Thursday, May 28, 2009

Knee, Assymptomatic Babesia, Autoimmune neuropathy, Tindamax

Another young woman came into my office with swollen knees. The first doctor she saw, an IDSA doc had no trouble making the diagnosis since Her Lyme ELIZA was positive and she had 13/13 Lyme Western Blot bands present. The ID doctor presented her with 2 options. She could take a 30 day course of Rocephin or she could go on low dose Doxycyline. It was sort of left up to the patient. One has to ponder how these 2 options are interchangeable. Rocephin, a cell wall inhibitor kills only Bb in the spirochete form. Doxy, a protein synthesis inhibitor kills Lyme in the spirochete and the L-form. It always troubles me that the "experts" are unaware of these basic facts. From my perspective it makes more sense to use two antibiotics which can synergistically attack the spirochete and L-form simultaneously. The patient has acute, active synovitis with swollen, inflamed joints. In chronic Lyme arthritis it has been shown that L-forms in the synovial lining are the problem. In acute Lyme arthritis It appears spirochetes are the culprit since such patients typically respond well to only IV Rocephin. In this case IV Rocephin is a reasonable treatment choice. Oral therapy with something like Amoxil and Doxy is also a reasonable option.(There seems to be some controversy about the combination of Amox and Doxy. They are thought to have an adverse interaction. I do not think this is the case. One can use Amox and Biaxin or Ceftin and Doxy if one prefers). The ID docs, as I am oft told, "don't believe in co-infections." This I do not get. I re-tested her. She was positive for Babesia duncani as well. She has no symptoms of Babesiosis.

After 4 weeks of oral combination antibiotic therapy, she came in today about 50% improved. After weighing the options, we decided to go to IV Rocephin for 30 days. Then I looked at the Babesia issue: She is young. She has no symptoms of systemic Lyme disease. She only has knee involvement. Her immune system may be functioning well, at least her CD57 level is normal. In this case I decided to treat Babesia by standard-text book recommendations. I ordered Mepron and Zithromax for only 21 days. Perhaps her immune system could truly eliminate the Babesia but I thought it would be better to treat-prophlactically. After all, chronic Babesiosis when it does occur can be a beast.

I decided to do a little exam of the nervous system. I continue to find that nearly every patient with Lyme disease has some peripheral neuropathy. As with most patients, there was a little stocking/glove loss of pin-prick sensation and a little decrement in vibratory sensation in the feet.

I am now fairly certain that these findings are due to a Lyme induced autoimmune process. Usually the autoimmune process is minor, but it is something that I have learned to keep a close eye one. It can worsen due to Bb infection but it can also worsen as a result of Lyme therapy. I look carefully for symptoms of progressive numbness, tingling and weakness. I examine for a worsening sensory exam. And when I find that previously existent deep tendon reflexes vanish I am particularly concerned.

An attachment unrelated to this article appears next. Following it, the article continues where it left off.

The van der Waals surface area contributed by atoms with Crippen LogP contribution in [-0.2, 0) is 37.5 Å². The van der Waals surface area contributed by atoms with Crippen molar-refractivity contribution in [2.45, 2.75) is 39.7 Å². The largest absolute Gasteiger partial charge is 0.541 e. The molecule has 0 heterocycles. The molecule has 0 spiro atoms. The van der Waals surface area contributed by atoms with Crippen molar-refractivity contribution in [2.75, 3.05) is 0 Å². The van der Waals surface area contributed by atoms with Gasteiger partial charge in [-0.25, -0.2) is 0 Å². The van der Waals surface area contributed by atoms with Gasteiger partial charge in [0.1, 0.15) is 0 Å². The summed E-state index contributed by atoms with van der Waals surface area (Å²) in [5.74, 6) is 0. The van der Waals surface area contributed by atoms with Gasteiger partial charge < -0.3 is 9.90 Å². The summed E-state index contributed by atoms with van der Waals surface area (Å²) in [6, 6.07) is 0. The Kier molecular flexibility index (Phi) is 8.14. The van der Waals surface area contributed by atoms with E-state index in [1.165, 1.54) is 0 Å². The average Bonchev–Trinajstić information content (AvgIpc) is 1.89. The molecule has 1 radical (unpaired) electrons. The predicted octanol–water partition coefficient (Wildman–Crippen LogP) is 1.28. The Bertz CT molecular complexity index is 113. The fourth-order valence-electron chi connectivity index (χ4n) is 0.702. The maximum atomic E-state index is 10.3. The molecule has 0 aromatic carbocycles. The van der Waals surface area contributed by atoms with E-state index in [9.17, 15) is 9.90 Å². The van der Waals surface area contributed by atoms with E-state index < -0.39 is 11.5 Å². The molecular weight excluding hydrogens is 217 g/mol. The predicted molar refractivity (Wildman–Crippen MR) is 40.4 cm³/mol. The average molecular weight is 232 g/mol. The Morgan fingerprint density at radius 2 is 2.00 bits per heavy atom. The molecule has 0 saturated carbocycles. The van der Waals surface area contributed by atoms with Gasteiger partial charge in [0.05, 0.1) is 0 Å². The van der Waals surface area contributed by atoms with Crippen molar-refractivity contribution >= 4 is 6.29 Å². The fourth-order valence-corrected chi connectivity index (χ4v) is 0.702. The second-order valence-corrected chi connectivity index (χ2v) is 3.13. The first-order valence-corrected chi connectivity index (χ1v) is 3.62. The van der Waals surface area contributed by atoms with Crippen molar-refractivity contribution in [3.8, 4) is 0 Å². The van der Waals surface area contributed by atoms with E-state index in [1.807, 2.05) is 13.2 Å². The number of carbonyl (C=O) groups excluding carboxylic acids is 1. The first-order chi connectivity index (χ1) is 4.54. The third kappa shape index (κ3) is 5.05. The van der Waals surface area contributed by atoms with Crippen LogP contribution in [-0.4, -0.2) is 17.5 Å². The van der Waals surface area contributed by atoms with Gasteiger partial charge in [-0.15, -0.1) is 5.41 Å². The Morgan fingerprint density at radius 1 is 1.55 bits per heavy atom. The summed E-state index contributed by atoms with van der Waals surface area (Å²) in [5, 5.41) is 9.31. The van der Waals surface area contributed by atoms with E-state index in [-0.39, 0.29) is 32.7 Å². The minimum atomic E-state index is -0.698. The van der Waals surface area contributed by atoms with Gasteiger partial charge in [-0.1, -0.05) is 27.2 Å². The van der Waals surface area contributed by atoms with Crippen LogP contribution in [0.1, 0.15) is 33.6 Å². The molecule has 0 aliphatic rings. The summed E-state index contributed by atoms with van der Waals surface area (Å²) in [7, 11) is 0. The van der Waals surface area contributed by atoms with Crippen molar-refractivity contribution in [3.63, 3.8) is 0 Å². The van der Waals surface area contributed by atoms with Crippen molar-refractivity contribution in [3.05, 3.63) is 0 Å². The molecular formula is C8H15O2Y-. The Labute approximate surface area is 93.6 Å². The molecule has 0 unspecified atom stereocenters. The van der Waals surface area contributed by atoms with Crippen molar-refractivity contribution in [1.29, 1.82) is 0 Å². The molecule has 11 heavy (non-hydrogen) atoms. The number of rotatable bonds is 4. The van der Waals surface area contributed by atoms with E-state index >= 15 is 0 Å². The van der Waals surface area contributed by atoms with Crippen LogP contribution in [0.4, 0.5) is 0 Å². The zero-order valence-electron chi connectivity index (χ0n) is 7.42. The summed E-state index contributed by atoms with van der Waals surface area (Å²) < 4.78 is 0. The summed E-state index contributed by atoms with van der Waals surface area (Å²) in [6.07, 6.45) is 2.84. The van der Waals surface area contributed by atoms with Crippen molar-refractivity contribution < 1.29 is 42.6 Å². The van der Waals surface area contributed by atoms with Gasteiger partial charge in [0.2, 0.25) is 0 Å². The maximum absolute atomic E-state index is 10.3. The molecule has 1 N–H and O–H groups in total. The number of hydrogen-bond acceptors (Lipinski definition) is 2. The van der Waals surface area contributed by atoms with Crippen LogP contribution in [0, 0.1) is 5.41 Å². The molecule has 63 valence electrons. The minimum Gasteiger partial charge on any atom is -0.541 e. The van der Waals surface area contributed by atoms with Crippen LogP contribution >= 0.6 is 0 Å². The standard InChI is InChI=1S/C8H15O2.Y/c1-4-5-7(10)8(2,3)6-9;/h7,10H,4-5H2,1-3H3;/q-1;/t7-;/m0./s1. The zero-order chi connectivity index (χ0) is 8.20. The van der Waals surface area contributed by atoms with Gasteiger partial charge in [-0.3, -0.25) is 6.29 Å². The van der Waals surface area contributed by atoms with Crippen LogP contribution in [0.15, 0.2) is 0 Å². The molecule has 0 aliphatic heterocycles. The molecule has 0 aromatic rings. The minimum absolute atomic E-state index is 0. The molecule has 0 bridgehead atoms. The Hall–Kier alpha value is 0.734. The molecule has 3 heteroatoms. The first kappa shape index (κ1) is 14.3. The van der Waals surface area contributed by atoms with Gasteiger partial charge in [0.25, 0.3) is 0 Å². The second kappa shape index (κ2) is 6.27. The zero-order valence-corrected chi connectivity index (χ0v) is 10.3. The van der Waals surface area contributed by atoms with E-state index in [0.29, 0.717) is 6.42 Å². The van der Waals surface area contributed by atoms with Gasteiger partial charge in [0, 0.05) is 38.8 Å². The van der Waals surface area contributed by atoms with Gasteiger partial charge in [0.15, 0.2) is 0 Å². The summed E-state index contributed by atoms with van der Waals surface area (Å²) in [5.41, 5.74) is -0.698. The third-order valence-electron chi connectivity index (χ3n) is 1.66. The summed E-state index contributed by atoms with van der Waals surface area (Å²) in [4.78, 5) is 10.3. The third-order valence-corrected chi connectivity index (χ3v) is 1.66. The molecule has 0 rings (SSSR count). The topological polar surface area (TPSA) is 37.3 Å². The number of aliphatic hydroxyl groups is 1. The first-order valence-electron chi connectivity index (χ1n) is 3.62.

When I see an increased in autoimmune neuropathy I quickly back off therapy.

I have wondered if some antibiotics have a tendency to cause more autoimmune reactions than others. This is an observation; I cannot back it up with any data.
I have observed that these reactions seem to occur more frequently when Minocin is used early in the course of therapy. I don' think Doxy does it. It seems less common with Amoxil, Rocephin, Biaxin and Zithromax.

So for what it is worth I now avoid Minocin as a first line agent.
On a final note- I am increasingly impressed with the effectiveness of Tindamax.
For example, when a patient responds rapidly to the combination of Amoxil and Biaxin, adding Tindamax a month or two later frequently makes a huge difference.

10 comments:

BryanR said...

How often do you observe patients completely recover? What is the percentage breakdown of complete recovery, those who get "stable", and those who don't respond well?

Renee K said...

What if the synovitis has been present for over 5 years?(ignored after getting a negative ELISA in 2005). Also patient develops angioedema and sometimes laryngeal edema with any long term antibiotic therapy?
Lyme recently diagnosed but have been sick on and off for over 20 years. Seeing a Lyme Literate integrative MD and doing ok with alternative therapy but musculoskeletal symptoms increased with treatment.
Immune system definitely compromised, lost an adrenal gland in 2006 due to Conn's syndrome. I am a physicians worse nightmare.
I am progressing with current treatment but find it interesting you see worsening of neuropathy with treatment....this is such a relentless disease.

Luke said...

I am sorry to post this here as it is irrelevant to this post but I think you may be interested in this doc and I need a second opinion from an LLMD (which are few and far between) if you would be so kind. I called my doctors office today to notify them that I was having a serious brain herx yesterday from plaquenil & zithromax which I recently started. the receptionist called back and left a message on my machine with instructions which included discontinuing the plaquenil because I was having bad side effects, starting doxy again & this is my question; she said they were calling in Dilantin "for the brainfog" and I should start taking it every night. Now 1 I have never ever heard of this drug being applied to LD as it is used to treat seizures. 2 I looked it up online and saw it interacts with Doxycycline which he is putting me back on. Help!!! Is my doctor legit? I had the impression he was the best in my state...